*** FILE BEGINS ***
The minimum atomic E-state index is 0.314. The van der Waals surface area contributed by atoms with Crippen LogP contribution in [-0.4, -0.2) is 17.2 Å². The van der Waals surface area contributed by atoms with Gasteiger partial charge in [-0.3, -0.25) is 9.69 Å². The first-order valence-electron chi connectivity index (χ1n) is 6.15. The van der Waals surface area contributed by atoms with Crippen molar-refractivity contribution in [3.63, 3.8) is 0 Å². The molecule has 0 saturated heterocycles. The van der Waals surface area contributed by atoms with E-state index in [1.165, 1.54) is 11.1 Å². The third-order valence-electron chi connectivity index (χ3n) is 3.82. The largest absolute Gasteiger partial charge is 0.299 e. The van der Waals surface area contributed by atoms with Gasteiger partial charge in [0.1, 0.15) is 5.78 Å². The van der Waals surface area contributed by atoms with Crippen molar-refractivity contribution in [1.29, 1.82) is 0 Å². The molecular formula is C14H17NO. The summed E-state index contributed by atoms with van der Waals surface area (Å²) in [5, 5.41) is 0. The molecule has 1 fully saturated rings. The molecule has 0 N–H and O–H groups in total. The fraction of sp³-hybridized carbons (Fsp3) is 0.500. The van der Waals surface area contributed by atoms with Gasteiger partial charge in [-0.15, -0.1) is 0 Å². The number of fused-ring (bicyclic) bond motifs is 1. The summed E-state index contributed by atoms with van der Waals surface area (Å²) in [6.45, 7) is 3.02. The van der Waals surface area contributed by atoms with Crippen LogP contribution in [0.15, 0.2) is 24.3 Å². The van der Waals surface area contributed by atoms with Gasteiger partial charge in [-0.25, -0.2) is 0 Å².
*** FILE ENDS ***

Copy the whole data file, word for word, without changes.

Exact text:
The minimum atomic E-state index is 0.314. The van der Waals surface area contributed by atoms with Crippen LogP contribution in [-0.4, -0.2) is 17.2 Å². The van der Waals surface area contributed by atoms with Gasteiger partial charge in [-0.3, -0.25) is 9.69 Å². The first-order valence-electron chi connectivity index (χ1n) is 6.15. The van der Waals surface area contributed by atoms with Crippen molar-refractivity contribution in [3.63, 3.8) is 0 Å². The molecule has 0 saturated heterocycles. The van der Waals surface area contributed by atoms with E-state index in [1.165, 1.54) is 11.1 Å². The third-order valence-electron chi connectivity index (χ3n) is 3.82. The largest absolute Gasteiger partial charge is 0.299 e. The van der Waals surface area contributed by atoms with Gasteiger partial charge in [0.1, 0.15) is 5.78 Å². The van der Waals surface area contributed by atoms with Crippen molar-refractivity contribution in [1.29, 1.82) is 0 Å². The molecular formula is C14H17NO. The summed E-state index contributed by atoms with van der Waals surface area (Å²) in [5, 5.41) is 0. The molecule has 1 fully saturated rings. The molecule has 0 N–H and O–H groups in total. The fraction of sp³-hybridized carbons (Fsp3) is 0.500. The van der Waals surface area contributed by atoms with Gasteiger partial charge in [-0.15, -0.1) is 0 Å². The number of fused-ring (bicyclic) bond motifs is 1. The summed E-state index contributed by atoms with van der Waals surface area (Å²) in [6.45, 7) is 3.02. The van der Waals surface area contributed by atoms with Crippen LogP contribution in [0.15, 0.2) is 24.3 Å². The van der Waals surface area contributed by atoms with Gasteiger partial charge in [-0.25, -0.2) is 0 Å².